Sunday, October 11, 2015

Losing money quickly? The truth behind cafeteria prices & how you can save

Justin Fischetti
Staff Writer

If you have bought lunch from the school cafeteria, it is likely that at some point you thought that you were overpaying, especially over the past couple years. Maybe you saw your account money continue to tank quickly every school day. The truth is, you are right - partly.
  vWhile indeed the prices of the menu items from the cafeteria can get a bit pricey, there is a little trick that can help save you quite a bit of cash.
  The prices of lunch items vary from one another depending on their category. Side entrees, such as fries and rice, cost only 85 cents, but main entrees, such as pizza and chicken nuggets, cost $2.60. Many students in the past may have bought only a main entree and a side entree, but may have been surprised to see the price climb up to near $3.50.
  Since you will also probably buy a drink, you may be thinking that this is just unfair overpricing. However, there is a trick not all students are aware of that can help you save money: the discounts. There is a very helpful discount within the school lunch system. In order to get this discount, you must buy a full meal at lunch. This meal consists of a main and side entree, a drink, and (what students typically miss) a ½ cup of a fruit or vegetable. If you buy these four items, you will pay only $3.10 for the meal, saving well over a dollar as a result.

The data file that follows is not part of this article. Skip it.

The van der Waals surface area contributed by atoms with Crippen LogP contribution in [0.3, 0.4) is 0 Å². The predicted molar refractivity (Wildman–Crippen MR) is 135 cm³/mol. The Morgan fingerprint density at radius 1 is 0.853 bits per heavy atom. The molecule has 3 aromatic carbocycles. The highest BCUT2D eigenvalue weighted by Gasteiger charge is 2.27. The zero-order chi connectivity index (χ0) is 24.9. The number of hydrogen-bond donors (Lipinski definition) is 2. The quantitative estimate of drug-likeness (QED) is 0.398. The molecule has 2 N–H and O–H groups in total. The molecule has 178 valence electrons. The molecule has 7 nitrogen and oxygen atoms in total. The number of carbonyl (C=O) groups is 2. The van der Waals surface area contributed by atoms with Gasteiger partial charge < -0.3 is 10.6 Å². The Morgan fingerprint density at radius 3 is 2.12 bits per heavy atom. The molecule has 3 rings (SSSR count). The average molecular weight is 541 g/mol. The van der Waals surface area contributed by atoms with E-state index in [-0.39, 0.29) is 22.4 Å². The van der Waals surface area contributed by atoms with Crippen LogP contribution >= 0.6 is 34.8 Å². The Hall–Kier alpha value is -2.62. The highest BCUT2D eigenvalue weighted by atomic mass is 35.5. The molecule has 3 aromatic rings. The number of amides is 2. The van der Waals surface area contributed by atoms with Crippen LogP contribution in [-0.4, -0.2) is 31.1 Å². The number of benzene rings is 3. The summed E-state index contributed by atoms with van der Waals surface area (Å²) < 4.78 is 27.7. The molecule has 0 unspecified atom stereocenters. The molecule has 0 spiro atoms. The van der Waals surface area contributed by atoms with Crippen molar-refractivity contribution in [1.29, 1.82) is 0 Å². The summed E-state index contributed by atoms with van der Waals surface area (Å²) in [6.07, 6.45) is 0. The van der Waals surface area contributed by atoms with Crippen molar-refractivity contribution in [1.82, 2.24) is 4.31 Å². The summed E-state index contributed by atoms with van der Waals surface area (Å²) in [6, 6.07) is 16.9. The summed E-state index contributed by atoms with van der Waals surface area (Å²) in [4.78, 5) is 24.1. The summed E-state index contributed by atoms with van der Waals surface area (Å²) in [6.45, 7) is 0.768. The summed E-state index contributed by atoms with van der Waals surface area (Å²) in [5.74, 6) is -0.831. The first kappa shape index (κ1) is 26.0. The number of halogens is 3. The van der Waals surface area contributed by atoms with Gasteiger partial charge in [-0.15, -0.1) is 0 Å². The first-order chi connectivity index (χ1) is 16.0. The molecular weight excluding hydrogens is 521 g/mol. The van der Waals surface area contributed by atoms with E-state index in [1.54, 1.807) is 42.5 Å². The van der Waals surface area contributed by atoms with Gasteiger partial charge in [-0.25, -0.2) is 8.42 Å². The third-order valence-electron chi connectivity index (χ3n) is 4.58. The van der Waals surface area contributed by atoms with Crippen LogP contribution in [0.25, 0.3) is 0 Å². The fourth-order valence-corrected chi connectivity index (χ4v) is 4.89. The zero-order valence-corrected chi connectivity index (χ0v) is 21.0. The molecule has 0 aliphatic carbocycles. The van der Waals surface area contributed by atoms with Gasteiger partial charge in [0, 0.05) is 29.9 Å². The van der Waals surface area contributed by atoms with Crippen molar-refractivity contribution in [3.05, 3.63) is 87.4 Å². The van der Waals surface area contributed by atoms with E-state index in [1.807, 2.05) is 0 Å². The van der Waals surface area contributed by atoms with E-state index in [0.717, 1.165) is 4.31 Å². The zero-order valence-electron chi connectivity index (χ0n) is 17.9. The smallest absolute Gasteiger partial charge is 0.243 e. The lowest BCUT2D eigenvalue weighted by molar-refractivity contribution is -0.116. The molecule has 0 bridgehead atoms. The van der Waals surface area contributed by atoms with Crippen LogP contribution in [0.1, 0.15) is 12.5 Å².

Some students are unaware of this discount and assume a full meal will be too pricey. If you add just a few healthy fruits or vegetables on the side, you could be saving more money than you think. Even if you aren’t into that healthy stuff, you can easily ignore the fruits or vegetables and eat the rest of your meal at a lower cost.
  You may be wondering how the lunch management comes up with the lunch item prices. The school district’s Food Service Director Kim Keller explained: “School lunch prices are regulated through the state and federal government through something called school lunch equity. Prices are based on state averages and the economy's inflation.”
  This means that the school lunch prices are in a way controlled by the government, so not much can be done to change them. Only the snack items, such as cookies and ice cream, are determined by the school.
  By offering a discount for a full, healthy lunch with fruits or vegetables included, the program wants to encourage students to eat healthy.

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